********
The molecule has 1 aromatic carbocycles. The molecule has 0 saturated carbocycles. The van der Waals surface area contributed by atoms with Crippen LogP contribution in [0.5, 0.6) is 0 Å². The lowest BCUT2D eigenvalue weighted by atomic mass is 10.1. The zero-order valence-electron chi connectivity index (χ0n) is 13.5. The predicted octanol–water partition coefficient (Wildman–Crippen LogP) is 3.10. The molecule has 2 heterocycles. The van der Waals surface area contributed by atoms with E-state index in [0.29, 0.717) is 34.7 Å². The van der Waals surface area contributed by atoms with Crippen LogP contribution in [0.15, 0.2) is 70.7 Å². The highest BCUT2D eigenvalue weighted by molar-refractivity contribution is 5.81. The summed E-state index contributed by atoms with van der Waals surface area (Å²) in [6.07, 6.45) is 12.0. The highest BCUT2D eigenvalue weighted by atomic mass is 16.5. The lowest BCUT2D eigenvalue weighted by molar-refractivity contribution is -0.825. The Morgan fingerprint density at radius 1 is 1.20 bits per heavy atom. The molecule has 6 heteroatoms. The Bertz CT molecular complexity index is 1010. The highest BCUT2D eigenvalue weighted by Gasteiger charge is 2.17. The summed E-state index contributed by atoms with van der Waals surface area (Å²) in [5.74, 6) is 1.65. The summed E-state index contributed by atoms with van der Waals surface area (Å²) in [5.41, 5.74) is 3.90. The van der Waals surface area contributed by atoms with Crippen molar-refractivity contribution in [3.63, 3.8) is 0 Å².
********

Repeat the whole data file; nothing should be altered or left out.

The molecule has 1 aromatic carbocycles. The molecule has 0 saturated carbocycles. The van der Waals surface area contributed by atoms with Crippen LogP contribution in [0.5, 0.6) is 0 Å². The lowest BCUT2D eigenvalue weighted by atomic mass is 10.1. The zero-order valence-electron chi connectivity index (χ0n) is 13.5. The predicted octanol–water partition coefficient (Wildman–Crippen LogP) is 3.10. The molecule has 2 heterocycles. The van der Waals surface area contributed by atoms with E-state index in [0.29, 0.717) is 34.7 Å². The van der Waals surface area contributed by atoms with Crippen LogP contribution in [0.15, 0.2) is 70.7 Å². The highest BCUT2D eigenvalue weighted by molar-refractivity contribution is 5.81. The summed E-state index contributed by atoms with van der Waals surface area (Å²) in [6.07, 6.45) is 12.0. The highest BCUT2D eigenvalue weighted by atomic mass is 16.5. The lowest BCUT2D eigenvalue weighted by molar-refractivity contribution is -0.825. The Morgan fingerprint density at radius 1 is 1.20 bits per heavy atom. The molecule has 6 heteroatoms. The Bertz CT molecular complexity index is 1010. The highest BCUT2D eigenvalue weighted by Gasteiger charge is 2.17. The summed E-state index contributed by atoms with van der Waals surface area (Å²) in [5.74, 6) is 1.65. The summed E-state index contributed by atoms with van der Waals surface area (Å²) in [5.41, 5.74) is 3.90. The van der Waals surface area contributed by atoms with Crippen molar-refractivity contribution in [3.63, 3.8) is 0 Å².